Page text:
If you made a New Year's resolution, chances are it had to do with your how you eat -- the perennial No. 1 change people say they would like to make in surveys.

And chances are that almost two weeks into that resolution, you may be wavering a bit when it comes to your healthy intentions. Maybe you feel cranky, irritable and hungry, even though you're eating healthy food and the right number of calories. Or perhaps you just don't feel satisfied by what you're eating, even though you're stomach is full.

That could be because you haven't stuck the right balance between food and mood.

"It's kind of like the chicken and the egg," says Esther Cohen, a nutritionist and holistic wellness coach. "They both have a profound effect on one another."

Nutritionists describe the food-mood cycle of the typical American diet thusly: The day starts with coffee and a high-carbohydrate breakfast, which leads to a mid-day crash, and a hurried lunch, often with more carbs and caffeine. A mid-afternoon crash is fixed with a bar or candy, the energy from which dissipates just as the harried worker arrives home to interacting with the family's similar cycle. That might lead to a glass of wine, a quick dinner and the urge for something sweet afterward.

It's this real estate bubble-like relationship with food that led to the cabinet currently being full of whole grains and the fridge full of fruits and veggies. Yet, perhaps that great feeling you were expecting hasn't quite arrived.

Quality food

Cheer up. Every school of nutrition agrees that whole grains, fruits, vegetables, protein and healthy fats are the building blocks of healthy, sustainable eating habits, whereas processed foods never will be.

"The more refined a product is, the more it has been altered from its whole or original state, the more rapidly it, too, is processed within us, causing a greater insulin imbalance and a greater stress on neurotransmitters, which are what affect our mood," Cohen says.

You just need to figure out the best way to consume that bounty of whole foods.

First they should taste good.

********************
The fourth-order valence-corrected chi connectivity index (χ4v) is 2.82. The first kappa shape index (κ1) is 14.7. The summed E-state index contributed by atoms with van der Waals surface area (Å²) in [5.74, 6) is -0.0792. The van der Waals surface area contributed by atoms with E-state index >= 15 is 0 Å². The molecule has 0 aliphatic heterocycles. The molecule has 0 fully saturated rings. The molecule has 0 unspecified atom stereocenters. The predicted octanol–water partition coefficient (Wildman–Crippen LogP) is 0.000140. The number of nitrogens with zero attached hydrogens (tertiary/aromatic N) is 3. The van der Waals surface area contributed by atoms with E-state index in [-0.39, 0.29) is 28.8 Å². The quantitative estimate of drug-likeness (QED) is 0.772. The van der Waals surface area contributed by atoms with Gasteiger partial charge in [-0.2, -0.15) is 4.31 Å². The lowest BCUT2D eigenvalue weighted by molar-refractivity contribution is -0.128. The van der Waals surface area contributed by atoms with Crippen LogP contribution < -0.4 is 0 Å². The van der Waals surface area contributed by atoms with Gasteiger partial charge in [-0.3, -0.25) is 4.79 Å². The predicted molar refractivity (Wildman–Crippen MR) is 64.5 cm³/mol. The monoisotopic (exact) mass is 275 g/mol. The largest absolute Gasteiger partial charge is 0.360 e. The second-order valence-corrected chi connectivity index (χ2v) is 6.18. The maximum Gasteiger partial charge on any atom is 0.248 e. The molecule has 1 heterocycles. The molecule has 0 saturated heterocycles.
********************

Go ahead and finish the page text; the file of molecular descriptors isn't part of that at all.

Nutritionist Jennifer Workman of the The Balanced Approach in Boulder, combines western nutrition and sports medicine concepts with Ayurveda, the 5,000-year-old Indian nutritional framework that takes into account with a person's individual constitution and the seasons of the year. It also stresses the taste and enjoyment of food.

"Is your diet balanced? Do you have all six tastes," Workman asks. "If you're only eating sweets, you're going to set yourself up for cravings."

The six tastes, according to Ayurveda are sweet, sour, salty, pungent, bitter and astringent.

"Most people know when they sit down to a decent meal," Workman says, adding that such a meal would be a healthy protein such as tofu or chicken, vegetables, good spices and flavors, finished with a cup of tea.

"If (people are) grabbing bars, eating the wrong things at the wrong season, it sets them up for cravings and feeling out of balance."

Listening to your body

Understanding your own body and how food affects it is key to finding balance in your diet.

"Everyone is different," Workman says. "There has yet to be the one diet that's going to fix everybody. Individuation is very important, finding the right balance for a person."

Finding that balance is made easier working with a professional who has knowledge of food and can spot trends in your personal habits, but you can learn to listen to your body and draw some conclusions yourself.

Feeling the effect of a particular type of food is an intuitive part of being human that has been lost to busy schedules, food marketers and diet books, not to mention the siren call of concentrated sugars our evolutionary ancestors never encountered.

Cohen, who also is director of Seven Bowls School of Nutrition, Nourishment and Healing, says she frequently has clients who tout a particular nutrition book they've just read.

"They're so removed from having any type of body sense," she says. "It's really wonderful ... to begin to experience how our foods feel ... as opposed to reading (how to eat.)"

Cohen says it's important to eat slowly and consciously.